The 10 Best Places to Snorkel in Australia

Ningaloo Reef Snorkel | © sharon mckellar/Flickr
Ningaloo Reef Snorkel | © sharon mckellar/Flickr

Australia has become synonymous with seekers of paradise and wayward wanderers. It is home to some of the planet’s most diverse marine life, flora and fauna, and boasts a number of UNESCO World Heritage Sites, such as the Great Barrier Reef. With stunning coastlines, complex ecosystems, sandy beaches and crystal waters in abundance, water activities reign supreme. Here’s the top snorkelling spots to seek out when Down Under.

Lord Howe Island

This subtropical island located in the Tasman Sea is a sight for sore eyes. Located just two hours flight from Sydney or Brisbane, Lord Howe Island is a paradise teeming with rich green forests, white sandy beaches and crystalline waters. Snorkelling is the top thing to do here and draws crowds from far and wide with technicolour fish displays, playful turtles and curious marine life.

Coral Reef, Erscotts North, Lord Howe Island | © patchtok/Flickr

Busselton Jetty

Stretching almost two kilometers out over clear blue waters is Busselton Jetty, the world’s longest wooden jetty. Located in Western Australia in the town of Busselton, the jetty has become a major sight for tourists in the region, not just for its impressive length, but snorkelling opportunities too. Enjoy firework displays of coral reef exploding from the underwater jetty structure and over 300 species of marine life.

Busselton Jetty | © Travis/Flickr

Tangalooma Wrecks, Moreton Island

Although the sight of Tangalooma Wrecks on Moreton Island is enough to captivate even the most distinguished traveller, the experience is only heightened underwater. It is here, amidst clear waters that Tangalooma Wrecks comes to life; shrouded in a blanket of corals, kaleidoscopic marine life and schools of tropical fish, this is undoubtedly one of the most stunning places to snorkel in Australia.

Snorkelling the Tangalooma Wrecks, Moreton Island | © ICTE-UQ/Flickr

Ningaloo Reef

Ningaloo Reef is a UNESCO World Heritage-listed reef in Western Australia. Located just moments from the shore, this is the perfect snorkelling spot for children and beginners who can experience the world that lies beneath, in an accessible and relaxed way. Ningaloo Reef is also Australia’s largest fringing reef and covers 600,000 hectares of national and marine parks. It is 300 kilometres in length and home to 250 species of coral and over 500 species of fish.

Snorkelling, Ningaloo Reef | © sharon mckellar/Flickr

Green Island

Located in Cairns in the North East of Australia, Green Island is postcard paradise on Earth. Set on a seductive stretch of the Great Barrier Reef, the island holds many possibilities to experience its impressive natural wildlife, none more spectacular than snorkelling. The island is home to over 120 native plant species, exotic bird life and circled by complex coral gardens with impressive hordes of tropical fish making it perfect for any adventurer.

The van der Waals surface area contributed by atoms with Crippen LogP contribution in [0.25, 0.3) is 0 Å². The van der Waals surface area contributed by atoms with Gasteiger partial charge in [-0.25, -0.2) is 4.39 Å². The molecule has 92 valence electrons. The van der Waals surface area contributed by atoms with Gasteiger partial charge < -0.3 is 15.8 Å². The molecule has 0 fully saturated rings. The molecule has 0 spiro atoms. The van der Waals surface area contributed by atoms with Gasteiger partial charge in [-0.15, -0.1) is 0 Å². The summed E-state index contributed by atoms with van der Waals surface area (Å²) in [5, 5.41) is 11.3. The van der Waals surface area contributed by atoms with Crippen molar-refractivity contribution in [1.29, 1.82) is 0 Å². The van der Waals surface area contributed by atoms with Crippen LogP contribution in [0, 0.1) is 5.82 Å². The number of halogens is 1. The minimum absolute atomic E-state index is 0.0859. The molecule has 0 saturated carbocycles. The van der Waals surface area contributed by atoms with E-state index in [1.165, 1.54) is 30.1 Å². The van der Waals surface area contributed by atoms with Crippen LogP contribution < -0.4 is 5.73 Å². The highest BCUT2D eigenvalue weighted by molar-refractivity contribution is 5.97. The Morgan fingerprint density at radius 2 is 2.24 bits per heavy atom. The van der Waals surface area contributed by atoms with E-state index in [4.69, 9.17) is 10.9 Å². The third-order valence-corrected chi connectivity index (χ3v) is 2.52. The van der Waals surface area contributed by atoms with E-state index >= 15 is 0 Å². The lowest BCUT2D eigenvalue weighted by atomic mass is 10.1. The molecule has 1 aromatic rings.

Green Island, Great Barrier Reef, Queensland | © Jang Woo Lee/WikiCommons

Shoalwater Islands Marine Park

Not far from Perth, Shoalwater Islands Marine Park in Rockingham is a protected park offering some of the most idyllic snorkelling experiences in Australia. Home to a variety of impressive marine life, including but not limited to, penguins, sea lions, dolphins, rocky reefs and seagrass, there is an abundance of water activities for all levels of fitness and experience.

The Abrolhos Islands

122 islands make up the Houtman Abrolhos Islands or simply The Abrolhos Islands. This archipelago is a key attraction for locals and tourists in Western Australia due to its tropical island lure of sun, sand and sea. Home to a wealth of tropical and temperate sea life, birds, and marine life, water activities are in abundance. One of the most popular is snorkelling, with numerous tour companies offer day trips along the reef.

Arial view of The Pelsaert Group, the Abrolhos Islands | © Jae/Flickr

Islands of Low Isles

Not far from Port Douglas in Queensland are the islands of Low Isle – white sand paradise plots featuring lush tropical forests, surrounding by translucent waters under clear blue skies. Here, a wealth of native marine wildlife, flora and fauna flourish. Snorkelling on Low Isle is one of its biggest draws to crowds who love to get up close experiences with the large population of sea turtles.

Low Isles | © a_terracini/Flickr

Julian Rocks Marine Reserve

Set just 2.5 kilometers off Byron Bay is Julian Rocks. The water that lies between this volcanic rock island and the mainland is a stunning marine reserve with incredible snorkelling opportunities. The waters are home over 1000 marine species including 500 tropical and temperate fish species, grey nurse sharks (which are safe to dive with), turtles, cuttlefish (octopus family) as well as eagle rays.

Into The Light, Julian Rocks | © Julian G Wilson/WikiCommons 

Ninepin Point Marine Reserve

This nature reserve in Gordon, Tasmania is a hot spot for water-babies and those in search of the lost Atlantis. Snorkelling at Ninepin Point gives visitors a stunning sneak peak into an underwater world, offering up a festival of colourful marine life, fireworks of fish, penguins, migrating whales and curiously complex reef systems.

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